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Wealden Liberal Democrats

The Weekly Whip

June 12, 2020 6:05 PM
Originally published by UK Liberal Democrats

Welcome to the Weekly Whip. Your one-stop shop for Lib Dem Parliamentary updates, covering the week that was and the week to come.

For up to date information from the Lib Dem Whips Office, follow us on Twitter:β€―@LibDemWhips

Weekly Whip w/c 8th June

Monday 8th June

Alistair secured the first emergency debate of this Parliament. The previous week, the government had not scheduled time to debate the plans for proxy voting, nor its motion for virtual participation for self-selecting members. Given the importance of the matter, Alistair's application for a debate was granted and on Monday he led a two hour debate on the subject.

The debate was well attended and not everyone was able to speak, Alistair received plaudits from across the House and Jacob Rees-Mogg was forced to concede on proxy voting. At the time of the debate, only those that were clinically vulnerable were eligible for a proxy vote, but the scope was soon to be widened.

We then moved onto the Divorce Bill, which reduces the animosity when two individuals want to part ways. This was supported across the House and was expected to pass through without a division. There were however a small number of Conservative MPs that disagreed with the principle of the Bill and forced it to go to a vote. It passed by 231 votes to 16.

At about 1030pm, Wendy Chamberlain led an adjournment debate on electoral reform. Despite the late hour, there were a number of Lib Dem MPs and other MPs who came to hear the debate. We hope this is just the start of the debate in this Parliament.

The govt has a majority with 43% of the vote. I don't know what's more remarkable: the fact that the govt has a majority on less than a majority of votes or that we're so used to this disproportionality that we very rarely comment on how remarkable it is. https://t.co/ekuIEYb8N7

June 9, 2020

Tuesday 9th June

The day started with a Ministerial Statement from Gavin Williamson, announcing his u-turn on schools opening. Layla led for us, raising concerns about the number of children that will not be receiving laptops, preventing them access to a number of learning resources.

The main business for the day included the Counter-Terrorism Bill. Christine spent most of the week, including Tuesday in the Public Bill Committee for the Domestic Abuse Bill but was able to speak in this Bill too. She expressed concern that longer sentencing would not necessarily reduce crime and asked the government to look at the evidence when changing the law.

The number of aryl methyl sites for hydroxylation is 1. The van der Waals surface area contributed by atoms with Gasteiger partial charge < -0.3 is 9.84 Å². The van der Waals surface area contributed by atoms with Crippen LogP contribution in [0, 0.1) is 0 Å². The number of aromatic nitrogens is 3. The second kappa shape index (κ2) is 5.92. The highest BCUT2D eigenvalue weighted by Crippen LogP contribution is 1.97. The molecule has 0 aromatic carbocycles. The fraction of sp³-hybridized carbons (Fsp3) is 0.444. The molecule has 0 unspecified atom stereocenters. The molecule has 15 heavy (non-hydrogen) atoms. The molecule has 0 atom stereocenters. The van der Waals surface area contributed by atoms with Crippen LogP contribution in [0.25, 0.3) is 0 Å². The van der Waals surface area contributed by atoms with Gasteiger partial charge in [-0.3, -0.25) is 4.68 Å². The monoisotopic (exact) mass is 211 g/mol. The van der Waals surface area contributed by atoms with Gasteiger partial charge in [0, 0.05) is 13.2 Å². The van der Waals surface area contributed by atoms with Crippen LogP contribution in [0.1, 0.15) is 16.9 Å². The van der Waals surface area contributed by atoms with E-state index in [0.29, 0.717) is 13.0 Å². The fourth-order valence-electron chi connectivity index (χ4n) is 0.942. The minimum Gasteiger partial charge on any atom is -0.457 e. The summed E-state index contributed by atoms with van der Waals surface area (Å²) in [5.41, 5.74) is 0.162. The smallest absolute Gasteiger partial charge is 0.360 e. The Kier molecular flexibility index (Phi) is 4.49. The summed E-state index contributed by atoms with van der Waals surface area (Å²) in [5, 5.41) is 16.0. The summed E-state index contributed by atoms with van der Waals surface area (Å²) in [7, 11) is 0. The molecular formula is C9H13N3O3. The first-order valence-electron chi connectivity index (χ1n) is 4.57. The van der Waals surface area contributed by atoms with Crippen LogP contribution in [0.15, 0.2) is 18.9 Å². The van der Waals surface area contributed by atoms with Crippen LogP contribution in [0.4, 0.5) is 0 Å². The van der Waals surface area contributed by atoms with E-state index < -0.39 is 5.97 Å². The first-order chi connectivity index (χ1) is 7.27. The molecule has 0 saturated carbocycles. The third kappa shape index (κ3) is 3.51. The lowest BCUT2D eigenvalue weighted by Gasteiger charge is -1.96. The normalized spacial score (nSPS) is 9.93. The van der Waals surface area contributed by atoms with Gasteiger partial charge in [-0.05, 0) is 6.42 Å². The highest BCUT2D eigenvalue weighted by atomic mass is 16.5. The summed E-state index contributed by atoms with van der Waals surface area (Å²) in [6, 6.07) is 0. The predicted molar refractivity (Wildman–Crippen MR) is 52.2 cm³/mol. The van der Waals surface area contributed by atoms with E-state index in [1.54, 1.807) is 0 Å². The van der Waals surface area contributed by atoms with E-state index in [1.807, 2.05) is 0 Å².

Wednesday 10th June

The concession that had been promised made its way on the order paper and meant that Jamie Stone would now be eligible to vote by proxy.

Wednesday was also a busy day for Ed Davey who quizzed the Prime Minister on the Government's stop and search policy and the fact a Black person is 47 times more likely to be stopped than a White person.

Later that day he also presented his Carers Bill.

The day continued with a number of Statutory Instruments, including one one social care and adoption. The Government wanted to reduce the checks when going through adoption and social care due to the pandemic, but we voted with Labour to annul the motion. We agreed it wasn't necessary to do this however lost the vote by 123 to 260.

Thursday 11th June

The government published the business for next week, which included a number of Statutory Instruments. Despite the Government insisting we needed to come back physically to get through the large number of Bills they have, we only have one next week.

Business Questions was also where Jamie was able to participate in proceedings for the first time since Parliament returned from Recess.

A busy week in Parliament shows the excellent work our MPs continue to do in the House. Despite being only 11 in number, we are frequently leading the debate on a range of matters, from education, proxy voting and stop and search.

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